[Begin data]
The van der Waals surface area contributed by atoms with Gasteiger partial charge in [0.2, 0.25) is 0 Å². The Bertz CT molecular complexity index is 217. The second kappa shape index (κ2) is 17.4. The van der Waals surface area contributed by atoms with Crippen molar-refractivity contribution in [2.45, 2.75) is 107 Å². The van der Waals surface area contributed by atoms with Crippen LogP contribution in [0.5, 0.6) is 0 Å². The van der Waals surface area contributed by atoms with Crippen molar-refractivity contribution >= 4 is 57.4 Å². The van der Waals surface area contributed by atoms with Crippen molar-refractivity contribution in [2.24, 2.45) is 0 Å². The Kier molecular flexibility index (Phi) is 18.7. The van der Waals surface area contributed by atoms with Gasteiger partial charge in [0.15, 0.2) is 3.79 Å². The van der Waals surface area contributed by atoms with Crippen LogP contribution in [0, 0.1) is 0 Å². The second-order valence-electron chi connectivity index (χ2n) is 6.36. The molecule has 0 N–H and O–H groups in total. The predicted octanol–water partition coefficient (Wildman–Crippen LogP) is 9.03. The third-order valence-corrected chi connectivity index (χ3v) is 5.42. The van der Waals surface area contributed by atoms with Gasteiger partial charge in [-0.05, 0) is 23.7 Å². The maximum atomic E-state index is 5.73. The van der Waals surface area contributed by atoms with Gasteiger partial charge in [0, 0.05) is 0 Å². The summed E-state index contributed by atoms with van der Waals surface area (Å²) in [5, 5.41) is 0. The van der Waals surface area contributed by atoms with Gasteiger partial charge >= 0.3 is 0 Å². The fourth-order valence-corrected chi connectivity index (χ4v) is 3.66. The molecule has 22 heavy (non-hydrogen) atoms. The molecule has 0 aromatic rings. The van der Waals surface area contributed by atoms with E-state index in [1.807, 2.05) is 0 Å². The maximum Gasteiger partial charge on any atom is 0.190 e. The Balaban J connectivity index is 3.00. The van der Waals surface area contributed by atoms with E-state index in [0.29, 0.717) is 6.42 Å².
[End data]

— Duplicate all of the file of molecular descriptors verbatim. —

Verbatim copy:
The van der Waals surface area contributed by atoms with Gasteiger partial charge in [0.2, 0.25) is 0 Å². The Bertz CT molecular complexity index is 217. The second kappa shape index (κ2) is 17.4. The van der Waals surface area contributed by atoms with Crippen molar-refractivity contribution in [2.45, 2.75) is 107 Å². The van der Waals surface area contributed by atoms with Crippen LogP contribution in [0.5, 0.6) is 0 Å². The van der Waals surface area contributed by atoms with Crippen molar-refractivity contribution >= 4 is 57.4 Å². The van der Waals surface area contributed by atoms with Crippen molar-refractivity contribution in [2.24, 2.45) is 0 Å². The Kier molecular flexibility index (Phi) is 18.7. The van der Waals surface area contributed by atoms with Gasteiger partial charge in [0.15, 0.2) is 3.79 Å². The van der Waals surface area contributed by atoms with Crippen LogP contribution in [0, 0.1) is 0 Å². The second-order valence-electron chi connectivity index (χ2n) is 6.36. The molecule has 0 N–H and O–H groups in total. The predicted octanol–water partition coefficient (Wildman–Crippen LogP) is 9.03. The third-order valence-corrected chi connectivity index (χ3v) is 5.42. The van der Waals surface area contributed by atoms with Gasteiger partial charge in [-0.05, 0) is 23.7 Å². The maximum atomic E-state index is 5.73. The van der Waals surface area contributed by atoms with Gasteiger partial charge in [0, 0.05) is 0 Å². The summed E-state index contributed by atoms with van der Waals surface area (Å²) in [5, 5.41) is 0. The van der Waals surface area contributed by atoms with Gasteiger partial charge >= 0.3 is 0 Å². The fourth-order valence-corrected chi connectivity index (χ4v) is 3.66. The molecule has 22 heavy (non-hydrogen) atoms. The molecule has 0 aromatic rings. The van der Waals surface area contributed by atoms with E-state index in [1.807, 2.05) is 0 Å². The maximum Gasteiger partial charge on any atom is 0.190 e. The Balaban J connectivity index is 3.00. The van der Waals surface area contributed by atoms with E-state index in [0.29, 0.717) is 6.42 Å².